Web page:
Non-R132H IDH1/2-mutations are associated with higher DNA methylation levels in 1p19q non-codeleted astrocytoma samples of patients included in the Tavarec trial. Volcano plot (a) and XY plot (b) showing differences in methylation in non-R132H IDH1/2 vs. IDH1R132H mutated tumours. c Differential methylation between non-R132H IDH1/2 vs. IDH1R132H mutated tumours showed a large degree of overlap in CATNON (x axis) and Tavarec (y axis) samples. d Heatmap of the most differentially methylated probes (red dots in a and b), shows a gradient in methylation levels. Non-R132H IDH1/2-mutated tumours cluster at the far left (high methylation), where poor prognostic methylation subtypes (epigenetics subtypes) cluster at the opposite end. e Forrest plot showing the summary HR estimate of 1p19q non-codeleted astrocytoma patients harbouring non-R132H IDH1/2 vs. IDH1R132H mutated tumours

A forest plot of the combined CATNON, TCGA and TAVAREC survival data shows a summary estimate HR for non-R132H IDH1/2-mutated tumours of 0.56 with 95% CI [0.37, 0.85], association p = 0.006 (Fig. 4e).

To test whether mutation-dependent DNA methylation differences were restricted to 1p/19q non-codeleted gliomas (astrocytomas), we analysed the genome-wide methylation profiles of (i) IDH1/2 mutated, 1p/19q codeleted gliomas (oligodendrogliomas, TCGA), (ii) acute myeloid leukemias (TCGA) and (iii) chondrosarcomas. Although the sample sizes of these datasets were relatively small in all tumour types (1p/19q codeleted gliomas n = 135 vs. 14; acute myeloid leukemias n = 4 vs. n = 24; chondrosarcomas n = 3 vs. n = 17 for IDH1R132H and non-R132H IDH1/2-mutated tumours respectively), there was less DNA methylation in IDH1R132H vs. non-R132H IDH1/2-mutation tumours (Fig. 5a–c). These data demonstrate that the level of DNA methylation is lower in tumours harbouring IDH1/2 mutations with presumed low D-2HG production.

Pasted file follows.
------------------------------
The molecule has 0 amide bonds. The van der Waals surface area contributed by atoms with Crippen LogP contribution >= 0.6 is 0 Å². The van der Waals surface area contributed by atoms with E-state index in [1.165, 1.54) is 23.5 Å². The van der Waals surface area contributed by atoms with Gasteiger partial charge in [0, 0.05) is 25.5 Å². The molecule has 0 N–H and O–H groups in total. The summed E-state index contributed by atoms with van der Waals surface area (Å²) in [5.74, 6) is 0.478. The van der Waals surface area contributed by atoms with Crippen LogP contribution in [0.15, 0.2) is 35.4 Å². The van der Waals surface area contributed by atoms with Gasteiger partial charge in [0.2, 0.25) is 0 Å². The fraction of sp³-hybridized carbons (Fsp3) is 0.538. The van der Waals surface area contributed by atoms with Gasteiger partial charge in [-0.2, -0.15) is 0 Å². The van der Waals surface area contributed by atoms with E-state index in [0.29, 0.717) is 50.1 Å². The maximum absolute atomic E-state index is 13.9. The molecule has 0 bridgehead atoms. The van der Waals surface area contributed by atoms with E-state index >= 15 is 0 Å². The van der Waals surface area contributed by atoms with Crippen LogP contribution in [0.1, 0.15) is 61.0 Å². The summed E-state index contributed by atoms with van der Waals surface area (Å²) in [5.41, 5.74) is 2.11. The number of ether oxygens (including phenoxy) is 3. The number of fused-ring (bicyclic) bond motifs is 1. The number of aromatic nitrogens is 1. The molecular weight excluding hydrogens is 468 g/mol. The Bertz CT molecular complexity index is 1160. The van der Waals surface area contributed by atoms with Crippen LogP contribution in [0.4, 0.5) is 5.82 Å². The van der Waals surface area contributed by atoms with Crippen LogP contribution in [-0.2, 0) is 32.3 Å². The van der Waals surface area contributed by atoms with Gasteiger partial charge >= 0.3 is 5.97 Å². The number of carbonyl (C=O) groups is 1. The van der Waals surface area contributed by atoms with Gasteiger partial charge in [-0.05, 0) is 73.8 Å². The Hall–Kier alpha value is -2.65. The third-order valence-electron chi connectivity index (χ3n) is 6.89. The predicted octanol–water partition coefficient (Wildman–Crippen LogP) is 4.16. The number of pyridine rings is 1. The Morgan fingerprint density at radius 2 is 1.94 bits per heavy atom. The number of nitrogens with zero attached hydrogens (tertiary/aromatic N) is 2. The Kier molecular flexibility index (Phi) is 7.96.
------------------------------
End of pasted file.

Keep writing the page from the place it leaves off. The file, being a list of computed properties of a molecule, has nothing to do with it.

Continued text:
Fig. 5
figure 5